And because He was perfect (Hebrews 4:15; 5:9), He is the supreme interpreter of the will of God. In Him, we have a spiritual pathway away from captors and into the liberty and freedom of the Master!

We are all called to be scribes—to study and rightfully divide the Word of God to show ourselves approved (2 Timothy 2:15). But now, unlike the ancients who floundered in Babylon awaiting a new era when God’s promises would be fulfilled, we have the fulfillment of all of God’s promises within Israel’s history in Jesus.

In Nehemiah, the type of Christ is easier to see on an immediate level. Not only did He bring reform (which Christ did, in spades!), he cleansed the Temple!



Prior to the New Covenant in Jesus, the Temple was the only House of God, and Jerusalem was the only City of God. This is why the Jews don’t still practice animal sacrifice today. Without a Temple (because it was destroyed again after the days of Ezra and Nehemiah), there is no altar upon which to offer sacrifices. We will visit the idea of the internal “New Temple” (us) at more length in subsequent sections, it’s important to understand the weight of Nehemiah’s actions in cleansing Jerusalem. He wasn’t simply following the rules. Nehemiah knew, as did Ezra, because of the endless cycles of wrath and blessing, that the Lord God of Israel would not bless and sanctify a people who defiled the Temple or His city by disregarding the Law He had put in place through Moses to keep His land holy and separate from foreign religions. In addition to the mountain of Old Testament Scripture that addresses this reality, a couple of New Testament verses, as spoken by Jesus and later as written by Paul, help us understand this today:

And Jesus knew their thoughts, and said unto them, “Every kingdom divided against itself is brought to desolation; and every city or house divided against itself shall not stand.” (Matthew 12:25)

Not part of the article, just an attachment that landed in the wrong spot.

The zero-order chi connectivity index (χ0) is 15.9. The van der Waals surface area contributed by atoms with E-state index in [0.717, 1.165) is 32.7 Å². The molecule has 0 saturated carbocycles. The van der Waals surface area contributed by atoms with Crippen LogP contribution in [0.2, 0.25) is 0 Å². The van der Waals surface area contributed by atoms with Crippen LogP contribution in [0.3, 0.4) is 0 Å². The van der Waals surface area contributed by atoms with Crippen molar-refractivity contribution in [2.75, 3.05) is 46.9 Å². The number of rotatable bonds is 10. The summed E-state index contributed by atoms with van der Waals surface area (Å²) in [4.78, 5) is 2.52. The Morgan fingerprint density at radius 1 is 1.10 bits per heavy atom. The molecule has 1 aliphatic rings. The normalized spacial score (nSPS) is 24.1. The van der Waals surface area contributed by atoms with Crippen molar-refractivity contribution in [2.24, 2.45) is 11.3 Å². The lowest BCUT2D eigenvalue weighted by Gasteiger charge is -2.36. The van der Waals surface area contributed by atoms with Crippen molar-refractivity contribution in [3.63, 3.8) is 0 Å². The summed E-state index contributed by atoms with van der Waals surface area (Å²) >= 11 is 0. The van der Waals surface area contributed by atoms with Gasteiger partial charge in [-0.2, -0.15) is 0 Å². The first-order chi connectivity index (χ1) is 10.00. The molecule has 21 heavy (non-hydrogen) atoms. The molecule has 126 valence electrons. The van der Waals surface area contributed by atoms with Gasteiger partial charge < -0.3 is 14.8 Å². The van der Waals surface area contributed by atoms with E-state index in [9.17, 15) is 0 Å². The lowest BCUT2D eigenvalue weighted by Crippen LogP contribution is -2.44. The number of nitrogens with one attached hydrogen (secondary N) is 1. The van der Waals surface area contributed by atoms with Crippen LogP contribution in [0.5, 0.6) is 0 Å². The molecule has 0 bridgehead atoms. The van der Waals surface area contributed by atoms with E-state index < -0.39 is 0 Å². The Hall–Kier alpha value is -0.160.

Ye cannot drink the cup of the Lord, and the cup of devils: ye cannot be partakers of the Lord’s table, and of the table of devils. (1 Corinthians 10:21)

In former books, Donna Howell has discussed the difference between societal pluralism and societal syncretism. Pluralism, as it refers to religion in modern society, is the ideal that says a Jew can live next door to a Buddhist, who can live next door to a Hindu, who can live next door to a Christian, and so on, and no one is forced to worship in the same way as another. Syncretism, on the other hand, represents the blending of two religions into one, creating a sort of “hybrid” belief system that is no single religion at all. In essence, it places a theological “they don’t even know what they believe” stamp on their spiritual life. Jesus is seen as only one of many gods one must follow. In no way can this please God, as the Bible in its entirety makes clear. When these two concepts are kept strictly separate, pluralism does not innately anger God in modern times, because He understands that, via the New Covenant, all people must work out their own salvation with fear and trembling (Philippians 2:12), learning to go to Him on their own, not having to be prompted by a culture established by forefathers. Likewise, we are no longer in the days when the holy bloodline of Israel needed to remain pure from in order to establish the House of God, because the Temple is now internal. However, there is a major push today to mesh the concepts of societal pluralism and syncretism into one, forming the very kind of one-world religion that plays into our eschatology (the study of the end times).

As you can see by the study of Ezra and Nehemiah regarding those who would willingly corrupt the nation of God by marrying into pagan cultures and worshipping both Yahweh and foreign gods, this agenda of syncretism has always been present both within the great enemy’s plot to contaminate God’s people as well as in the temptation of the flesh. Ezra and Nehemiah recognized, well before the words of Christ were spoken, that “a kingdom divided against itself will fall,” as the cyclic history of Israel proves.

Nehemiah not only cleansed the Temple in his time, he did it exactly as Christ did: with righteous anger and the overturning of furniture. He knew we “cannot drink from the cup of the Lord at the same time that we partake of the cup of demons.” We cannot pollute the precious Commandments stating that we’re not to worship false gods or make tribute to them in any way (including the construction of idols; see Exodus 20:3–4). The intense implications behind his cleansing of the Temple was therefore as present in his time as it is today. Israel should have known by then that they were not facing a mere hand-slapping, but a sentence of mass oppression (and possibly exile) for multiple generations if they didn’t keep the Law.